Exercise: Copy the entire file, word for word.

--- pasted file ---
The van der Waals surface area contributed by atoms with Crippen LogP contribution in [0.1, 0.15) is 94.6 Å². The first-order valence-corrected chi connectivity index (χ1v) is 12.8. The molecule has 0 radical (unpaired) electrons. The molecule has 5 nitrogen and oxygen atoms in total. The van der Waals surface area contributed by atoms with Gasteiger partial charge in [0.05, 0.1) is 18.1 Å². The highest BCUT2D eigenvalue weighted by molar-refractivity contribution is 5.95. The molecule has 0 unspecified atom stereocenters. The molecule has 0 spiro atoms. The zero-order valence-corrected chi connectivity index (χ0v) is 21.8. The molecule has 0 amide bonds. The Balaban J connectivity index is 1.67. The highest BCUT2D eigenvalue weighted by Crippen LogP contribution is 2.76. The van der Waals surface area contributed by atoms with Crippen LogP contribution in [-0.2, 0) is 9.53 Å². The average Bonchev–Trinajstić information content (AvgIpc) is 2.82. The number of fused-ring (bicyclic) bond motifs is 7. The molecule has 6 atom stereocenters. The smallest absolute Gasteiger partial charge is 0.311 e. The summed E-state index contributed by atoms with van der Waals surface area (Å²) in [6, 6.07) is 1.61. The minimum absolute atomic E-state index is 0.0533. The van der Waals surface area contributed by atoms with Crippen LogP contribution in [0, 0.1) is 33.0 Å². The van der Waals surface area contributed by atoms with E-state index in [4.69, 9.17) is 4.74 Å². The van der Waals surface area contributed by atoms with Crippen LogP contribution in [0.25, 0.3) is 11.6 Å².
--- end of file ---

The van der Waals surface area contributed by atoms with Crippen LogP contribution in [0.1, 0.15) is 94.6 Å². The first-order valence-corrected chi connectivity index (χ1v) is 12.8. The molecule has 0 radical (unpaired) electrons. The molecule has 5 nitrogen and oxygen atoms in total. The van der Waals surface area contributed by atoms with Gasteiger partial charge in [0.05, 0.1) is 18.1 Å². The highest BCUT2D eigenvalue weighted by molar-refractivity contribution is 5.95. The molecule has 0 unspecified atom stereocenters. The molecule has 0 spiro atoms. The zero-order valence-corrected chi connectivity index (χ0v) is 21.8. The molecule has 0 amide bonds. The Balaban J connectivity index is 1.67. The highest BCUT2D eigenvalue weighted by Crippen LogP contribution is 2.76. The van der Waals surface area contributed by atoms with Crippen LogP contribution in [-0.2, 0) is 9.53 Å². The average Bonchev–Trinajstić information content (AvgIpc) is 2.82. The number of fused-ring (bicyclic) bond motifs is 7. The molecule has 6 atom stereocenters. The smallest absolute Gasteiger partial charge is 0.311 e. The summed E-state index contributed by atoms with van der Waals surface area (Å²) in [6, 6.07) is 1.61. The minimum absolute atomic E-state index is 0.0533. The van der Waals surface area contributed by atoms with Crippen LogP contribution in [0, 0.1) is 33.0 Å². The van der Waals surface area contributed by atoms with E-state index in [4.69, 9.17) is 4.74 Å². The van der Waals surface area contributed by atoms with Crippen LogP contribution in [0.25, 0.3) is 11.6 Å².